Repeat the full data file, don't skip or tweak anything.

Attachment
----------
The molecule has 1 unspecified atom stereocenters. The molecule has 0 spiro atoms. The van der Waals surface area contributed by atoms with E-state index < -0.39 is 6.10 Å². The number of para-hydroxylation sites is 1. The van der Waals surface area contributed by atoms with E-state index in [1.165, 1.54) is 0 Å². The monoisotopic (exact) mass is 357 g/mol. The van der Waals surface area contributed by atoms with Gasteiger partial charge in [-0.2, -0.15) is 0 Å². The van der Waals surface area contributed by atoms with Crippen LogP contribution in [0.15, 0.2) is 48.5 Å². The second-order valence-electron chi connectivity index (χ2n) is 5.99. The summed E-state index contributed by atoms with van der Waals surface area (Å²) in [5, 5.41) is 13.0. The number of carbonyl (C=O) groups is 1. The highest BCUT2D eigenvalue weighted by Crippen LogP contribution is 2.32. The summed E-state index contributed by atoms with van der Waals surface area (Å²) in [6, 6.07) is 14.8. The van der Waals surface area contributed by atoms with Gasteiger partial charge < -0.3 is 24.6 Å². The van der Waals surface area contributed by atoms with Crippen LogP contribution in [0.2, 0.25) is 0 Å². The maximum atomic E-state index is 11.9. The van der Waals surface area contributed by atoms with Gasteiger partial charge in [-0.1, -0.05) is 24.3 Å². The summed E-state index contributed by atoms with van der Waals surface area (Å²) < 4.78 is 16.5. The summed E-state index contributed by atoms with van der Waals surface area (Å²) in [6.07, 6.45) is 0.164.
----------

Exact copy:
The molecule has 1 unspecified atom stereocenters. The molecule has 0 spiro atoms. The van der Waals surface area contributed by atoms with E-state index < -0.39 is 6.10 Å². The number of para-hydroxylation sites is 1. The van der Waals surface area contributed by atoms with E-state index in [1.165, 1.54) is 0 Å². The monoisotopic (exact) mass is 357 g/mol. The van der Waals surface area contributed by atoms with Gasteiger partial charge in [-0.2, -0.15) is 0 Å². The van der Waals surface area contributed by atoms with Crippen LogP contribution in [0.15, 0.2) is 48.5 Å². The second-order valence-electron chi connectivity index (χ2n) is 5.99. The summed E-state index contributed by atoms with van der Waals surface area (Å²) in [5, 5.41) is 13.0. The number of carbonyl (C=O) groups is 1. The highest BCUT2D eigenvalue weighted by Crippen LogP contribution is 2.32. The summed E-state index contributed by atoms with van der Waals surface area (Å²) in [6, 6.07) is 14.8. The van der Waals surface area contributed by atoms with Gasteiger partial charge < -0.3 is 24.6 Å². The van der Waals surface area contributed by atoms with Crippen LogP contribution in [0.2, 0.25) is 0 Å². The maximum atomic E-state index is 11.9. The van der Waals surface area contributed by atoms with Gasteiger partial charge in [-0.1, -0.05) is 24.3 Å². The summed E-state index contributed by atoms with van der Waals surface area (Å²) < 4.78 is 16.5. The summed E-state index contributed by atoms with van der Waals surface area (Å²) in [6.07, 6.45) is 0.164.